How I Use It
Google Keep is a great tool for curating and organizing student and teacher resources. With one click access, students can save web resources using their share buttons, copy to and from Google Docs, record voice memos as text, convert handwritten notes to text, and organize their digital lives. I use this to allow students to collaborate on notes and to do lists, which is especially useful when doing group projects. Students can share and track resources in the form of links, pictures, and text for collaborative projects, create custom labels so that their information is easily accessible to all, and even color code their notes. All notes can be easily copied into Google Docs, which is a huge benefit when the initial planning stages are complete, and students are ready to move forward with their research and writing. The voice to text feature is especially helpful for low literacy and special needs students as it allows them to participate in the note taking process without the worrying about spelling, grammar, and mechanics. Additionally, students who prefer to take hand written notes can take a picture of their notes and have them converted into text instantly so that everyone in the group can benefit. For the to-do list portion, students can asynchronously add what needs to be done and check things off as they are completed in order to maximize efficiency and promote accountability. The mobile site does not have as many features as the desktop site, but as mobile apps go, it is pretty user friendly. The only other down side is like with any digital notebook, Keep can get easily cluttered if students do not delete items they no longer need. It would be nice if there was an auto archive feature that would archive notes after a period of time,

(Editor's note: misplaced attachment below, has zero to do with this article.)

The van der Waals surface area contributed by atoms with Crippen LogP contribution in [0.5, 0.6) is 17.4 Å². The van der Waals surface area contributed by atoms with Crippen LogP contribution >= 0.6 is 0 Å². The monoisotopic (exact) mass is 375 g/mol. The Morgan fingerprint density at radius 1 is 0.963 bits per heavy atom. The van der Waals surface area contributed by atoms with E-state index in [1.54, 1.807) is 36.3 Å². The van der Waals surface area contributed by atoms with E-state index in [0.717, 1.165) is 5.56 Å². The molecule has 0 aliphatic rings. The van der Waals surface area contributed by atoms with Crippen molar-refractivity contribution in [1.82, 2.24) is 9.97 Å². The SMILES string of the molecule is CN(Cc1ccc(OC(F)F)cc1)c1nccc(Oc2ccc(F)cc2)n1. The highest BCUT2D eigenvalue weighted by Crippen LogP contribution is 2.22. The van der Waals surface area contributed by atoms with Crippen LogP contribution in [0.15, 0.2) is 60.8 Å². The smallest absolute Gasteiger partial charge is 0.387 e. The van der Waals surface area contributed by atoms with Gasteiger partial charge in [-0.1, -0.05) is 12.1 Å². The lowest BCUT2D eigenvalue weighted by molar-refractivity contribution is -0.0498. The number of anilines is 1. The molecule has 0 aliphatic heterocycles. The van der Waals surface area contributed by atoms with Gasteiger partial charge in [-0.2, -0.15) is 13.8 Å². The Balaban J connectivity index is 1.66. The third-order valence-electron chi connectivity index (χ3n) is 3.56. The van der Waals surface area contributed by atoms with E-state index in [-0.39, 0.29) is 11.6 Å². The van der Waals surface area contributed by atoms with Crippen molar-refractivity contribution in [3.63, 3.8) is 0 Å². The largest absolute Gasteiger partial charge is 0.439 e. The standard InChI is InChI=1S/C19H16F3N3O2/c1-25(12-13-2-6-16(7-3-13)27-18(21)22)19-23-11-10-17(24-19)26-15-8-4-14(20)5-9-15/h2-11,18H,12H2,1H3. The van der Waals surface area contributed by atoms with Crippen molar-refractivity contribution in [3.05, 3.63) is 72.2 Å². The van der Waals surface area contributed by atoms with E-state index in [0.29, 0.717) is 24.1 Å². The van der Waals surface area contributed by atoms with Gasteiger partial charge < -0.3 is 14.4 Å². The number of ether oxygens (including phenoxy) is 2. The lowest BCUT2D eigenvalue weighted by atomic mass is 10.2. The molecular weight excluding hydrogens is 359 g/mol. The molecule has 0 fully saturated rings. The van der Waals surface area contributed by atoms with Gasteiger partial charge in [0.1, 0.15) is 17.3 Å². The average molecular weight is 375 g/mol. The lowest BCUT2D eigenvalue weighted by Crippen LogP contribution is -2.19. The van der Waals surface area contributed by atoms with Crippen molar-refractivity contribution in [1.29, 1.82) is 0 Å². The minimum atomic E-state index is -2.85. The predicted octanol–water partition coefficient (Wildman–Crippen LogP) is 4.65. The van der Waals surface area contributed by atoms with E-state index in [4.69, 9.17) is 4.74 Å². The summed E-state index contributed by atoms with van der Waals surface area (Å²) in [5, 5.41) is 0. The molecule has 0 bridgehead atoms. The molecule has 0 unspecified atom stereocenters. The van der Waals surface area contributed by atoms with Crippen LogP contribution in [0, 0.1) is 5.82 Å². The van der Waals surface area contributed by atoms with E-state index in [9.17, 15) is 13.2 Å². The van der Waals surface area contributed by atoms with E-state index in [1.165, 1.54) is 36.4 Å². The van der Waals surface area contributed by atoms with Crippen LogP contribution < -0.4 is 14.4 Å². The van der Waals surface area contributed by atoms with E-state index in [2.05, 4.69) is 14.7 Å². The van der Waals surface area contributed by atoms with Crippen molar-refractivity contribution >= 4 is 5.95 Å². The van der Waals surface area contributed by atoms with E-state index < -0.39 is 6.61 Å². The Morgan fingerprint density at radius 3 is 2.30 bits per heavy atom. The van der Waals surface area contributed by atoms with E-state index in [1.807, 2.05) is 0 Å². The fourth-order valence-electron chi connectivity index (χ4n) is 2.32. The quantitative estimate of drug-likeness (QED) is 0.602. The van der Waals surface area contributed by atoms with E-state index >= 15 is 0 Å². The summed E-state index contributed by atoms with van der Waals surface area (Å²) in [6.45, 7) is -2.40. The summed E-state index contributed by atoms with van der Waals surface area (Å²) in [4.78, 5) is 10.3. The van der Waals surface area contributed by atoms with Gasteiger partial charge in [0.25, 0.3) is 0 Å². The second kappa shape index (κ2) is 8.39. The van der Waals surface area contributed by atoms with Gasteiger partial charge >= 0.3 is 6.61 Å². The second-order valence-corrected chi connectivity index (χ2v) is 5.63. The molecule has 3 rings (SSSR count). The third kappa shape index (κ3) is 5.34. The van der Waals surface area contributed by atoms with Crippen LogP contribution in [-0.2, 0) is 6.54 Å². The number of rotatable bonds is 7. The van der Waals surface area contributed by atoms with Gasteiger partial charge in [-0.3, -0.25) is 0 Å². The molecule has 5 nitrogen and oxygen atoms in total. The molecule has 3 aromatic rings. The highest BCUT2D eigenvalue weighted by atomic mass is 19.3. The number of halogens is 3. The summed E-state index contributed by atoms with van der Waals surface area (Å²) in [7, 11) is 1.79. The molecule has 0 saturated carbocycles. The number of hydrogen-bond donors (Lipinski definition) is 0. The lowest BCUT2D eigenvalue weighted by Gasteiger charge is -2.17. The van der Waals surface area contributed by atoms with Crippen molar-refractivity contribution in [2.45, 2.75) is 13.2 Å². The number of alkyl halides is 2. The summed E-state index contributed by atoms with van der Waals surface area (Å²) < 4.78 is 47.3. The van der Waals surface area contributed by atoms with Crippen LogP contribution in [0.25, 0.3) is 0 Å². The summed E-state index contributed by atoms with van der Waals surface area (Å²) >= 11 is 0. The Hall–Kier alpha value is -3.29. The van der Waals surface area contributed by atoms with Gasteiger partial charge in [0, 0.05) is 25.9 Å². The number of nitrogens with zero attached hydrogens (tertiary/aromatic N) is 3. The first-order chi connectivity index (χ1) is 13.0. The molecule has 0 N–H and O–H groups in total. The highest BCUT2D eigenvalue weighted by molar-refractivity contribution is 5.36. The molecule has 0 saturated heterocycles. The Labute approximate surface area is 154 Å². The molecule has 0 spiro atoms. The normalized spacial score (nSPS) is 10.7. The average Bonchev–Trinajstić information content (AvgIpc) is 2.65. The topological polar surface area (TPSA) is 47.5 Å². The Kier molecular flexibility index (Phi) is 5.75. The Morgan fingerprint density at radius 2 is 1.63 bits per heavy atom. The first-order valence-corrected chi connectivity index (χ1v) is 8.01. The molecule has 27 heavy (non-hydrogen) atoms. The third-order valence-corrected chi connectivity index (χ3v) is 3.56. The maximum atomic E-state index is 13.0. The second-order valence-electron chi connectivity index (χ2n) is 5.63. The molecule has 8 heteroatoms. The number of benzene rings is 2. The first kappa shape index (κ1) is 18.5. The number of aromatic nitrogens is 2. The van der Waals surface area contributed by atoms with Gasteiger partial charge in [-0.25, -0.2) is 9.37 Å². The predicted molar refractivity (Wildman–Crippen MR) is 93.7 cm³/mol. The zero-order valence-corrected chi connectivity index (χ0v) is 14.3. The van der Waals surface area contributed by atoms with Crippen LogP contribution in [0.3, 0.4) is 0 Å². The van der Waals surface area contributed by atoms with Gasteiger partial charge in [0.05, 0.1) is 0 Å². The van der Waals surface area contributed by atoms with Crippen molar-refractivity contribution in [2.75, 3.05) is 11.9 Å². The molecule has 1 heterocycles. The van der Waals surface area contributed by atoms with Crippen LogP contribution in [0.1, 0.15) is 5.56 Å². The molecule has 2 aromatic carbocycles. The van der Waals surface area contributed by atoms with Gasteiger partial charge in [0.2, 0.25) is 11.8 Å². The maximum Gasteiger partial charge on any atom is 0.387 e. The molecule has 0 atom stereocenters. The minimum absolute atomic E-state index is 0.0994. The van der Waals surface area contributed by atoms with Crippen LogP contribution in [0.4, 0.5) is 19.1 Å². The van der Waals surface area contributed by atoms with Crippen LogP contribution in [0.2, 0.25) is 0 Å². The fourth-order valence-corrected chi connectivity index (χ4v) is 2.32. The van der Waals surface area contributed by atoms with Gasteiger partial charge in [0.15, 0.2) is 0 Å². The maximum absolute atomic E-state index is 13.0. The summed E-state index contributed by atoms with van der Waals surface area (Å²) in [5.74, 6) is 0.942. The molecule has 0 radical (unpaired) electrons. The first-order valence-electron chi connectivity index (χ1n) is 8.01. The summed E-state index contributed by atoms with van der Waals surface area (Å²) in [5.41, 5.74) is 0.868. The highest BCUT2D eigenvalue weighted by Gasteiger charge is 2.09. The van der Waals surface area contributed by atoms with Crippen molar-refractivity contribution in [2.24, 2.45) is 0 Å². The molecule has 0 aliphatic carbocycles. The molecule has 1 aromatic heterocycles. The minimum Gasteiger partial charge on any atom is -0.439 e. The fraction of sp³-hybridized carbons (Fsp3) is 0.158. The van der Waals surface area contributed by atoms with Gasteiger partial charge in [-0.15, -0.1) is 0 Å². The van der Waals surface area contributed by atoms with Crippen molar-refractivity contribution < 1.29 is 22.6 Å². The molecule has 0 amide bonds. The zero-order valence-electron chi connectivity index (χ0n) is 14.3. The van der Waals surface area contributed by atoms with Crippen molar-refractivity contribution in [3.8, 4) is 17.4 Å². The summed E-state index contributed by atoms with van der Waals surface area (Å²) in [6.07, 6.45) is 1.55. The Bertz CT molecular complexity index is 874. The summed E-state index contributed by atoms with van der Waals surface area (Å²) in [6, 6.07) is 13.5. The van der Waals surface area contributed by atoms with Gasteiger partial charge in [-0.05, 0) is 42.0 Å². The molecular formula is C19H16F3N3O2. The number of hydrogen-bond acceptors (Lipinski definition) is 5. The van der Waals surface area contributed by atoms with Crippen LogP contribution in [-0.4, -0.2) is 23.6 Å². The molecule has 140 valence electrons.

As a teaching tool, I think Google Keep is a fantastic resource to assist students with organization and collaboration. Whether they are working collaboratively or individually, there are many useful features. I especially like the ability to share across devices and have changes automatically saved, especially since students tend to use multiple devices depending on where they are working. I also love the archive feature because when students accidentally (or on purpose) delete their notes, they are easily recovered. As a teacher, this tool is a lifesaver for me. I have used it to track and organize ideas, keep my many different to do lists, save interesting articles and resources for later, and collaborate with other teachers on projects. I also love the color coding feature because I can easily see what is work related and what is personal. As far as I can tell, there are unlimited labels as well, and I like being able to tag notes using multiple labels. Final note - all of the teachers I have convinced to try this tool have come back to me to tell me how much they love it!